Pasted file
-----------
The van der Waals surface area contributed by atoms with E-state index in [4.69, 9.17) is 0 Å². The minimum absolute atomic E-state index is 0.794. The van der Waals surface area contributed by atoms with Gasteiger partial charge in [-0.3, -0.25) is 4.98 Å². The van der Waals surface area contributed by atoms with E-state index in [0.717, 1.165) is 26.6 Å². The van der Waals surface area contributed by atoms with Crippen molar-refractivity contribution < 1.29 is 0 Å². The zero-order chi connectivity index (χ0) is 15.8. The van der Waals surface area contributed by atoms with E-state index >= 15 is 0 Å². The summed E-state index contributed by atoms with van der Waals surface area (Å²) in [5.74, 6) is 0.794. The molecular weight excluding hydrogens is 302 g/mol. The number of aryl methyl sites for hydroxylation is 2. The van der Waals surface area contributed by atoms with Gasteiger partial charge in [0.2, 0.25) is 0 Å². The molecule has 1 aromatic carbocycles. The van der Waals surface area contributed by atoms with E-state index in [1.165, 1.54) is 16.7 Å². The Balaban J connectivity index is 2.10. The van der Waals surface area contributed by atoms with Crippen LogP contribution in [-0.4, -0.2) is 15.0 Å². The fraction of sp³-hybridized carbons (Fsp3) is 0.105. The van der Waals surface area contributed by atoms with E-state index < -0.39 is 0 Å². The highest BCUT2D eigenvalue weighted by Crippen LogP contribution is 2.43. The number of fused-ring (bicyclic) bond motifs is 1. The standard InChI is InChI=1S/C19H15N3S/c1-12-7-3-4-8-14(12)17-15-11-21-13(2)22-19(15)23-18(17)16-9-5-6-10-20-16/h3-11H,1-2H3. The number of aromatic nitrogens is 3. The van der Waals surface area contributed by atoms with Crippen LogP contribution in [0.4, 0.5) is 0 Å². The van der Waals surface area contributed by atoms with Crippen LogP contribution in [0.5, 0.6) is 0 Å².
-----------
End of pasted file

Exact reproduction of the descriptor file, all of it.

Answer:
The van der Waals surface area contributed by atoms with E-state index in [4.69, 9.17) is 0 Å². The minimum absolute atomic E-state index is 0.794. The van der Waals surface area contributed by atoms with Gasteiger partial charge in [-0.3, -0.25) is 4.98 Å². The van der Waals surface area contributed by atoms with E-state index in [0.717, 1.165) is 26.6 Å². The van der Waals surface area contributed by atoms with Crippen molar-refractivity contribution < 1.29 is 0 Å². The zero-order chi connectivity index (χ0) is 15.8. The van der Waals surface area contributed by atoms with E-state index >= 15 is 0 Å². The summed E-state index contributed by atoms with van der Waals surface area (Å²) in [5.74, 6) is 0.794. The molecular weight excluding hydrogens is 302 g/mol. The number of aryl methyl sites for hydroxylation is 2. The van der Waals surface area contributed by atoms with Gasteiger partial charge in [0.2, 0.25) is 0 Å². The molecule has 1 aromatic carbocycles. The van der Waals surface area contributed by atoms with E-state index in [1.165, 1.54) is 16.7 Å². The Balaban J connectivity index is 2.10. The van der Waals surface area contributed by atoms with Crippen LogP contribution in [-0.4, -0.2) is 15.0 Å². The fraction of sp³-hybridized carbons (Fsp3) is 0.105. The van der Waals surface area contributed by atoms with E-state index < -0.39 is 0 Å². The highest BCUT2D eigenvalue weighted by Crippen LogP contribution is 2.43. The number of fused-ring (bicyclic) bond motifs is 1. The standard InChI is InChI=1S/C19H15N3S/c1-12-7-3-4-8-14(12)17-15-11-21-13(2)22-19(15)23-18(17)16-9-5-6-10-20-16/h3-11H,1-2H3. The number of aromatic nitrogens is 3. The van der Waals surface area contributed by atoms with Crippen LogP contribution in [0.4, 0.5) is 0 Å². The van der Waals surface area contributed by atoms with Crippen LogP contribution in [0.5, 0.6) is 0 Å².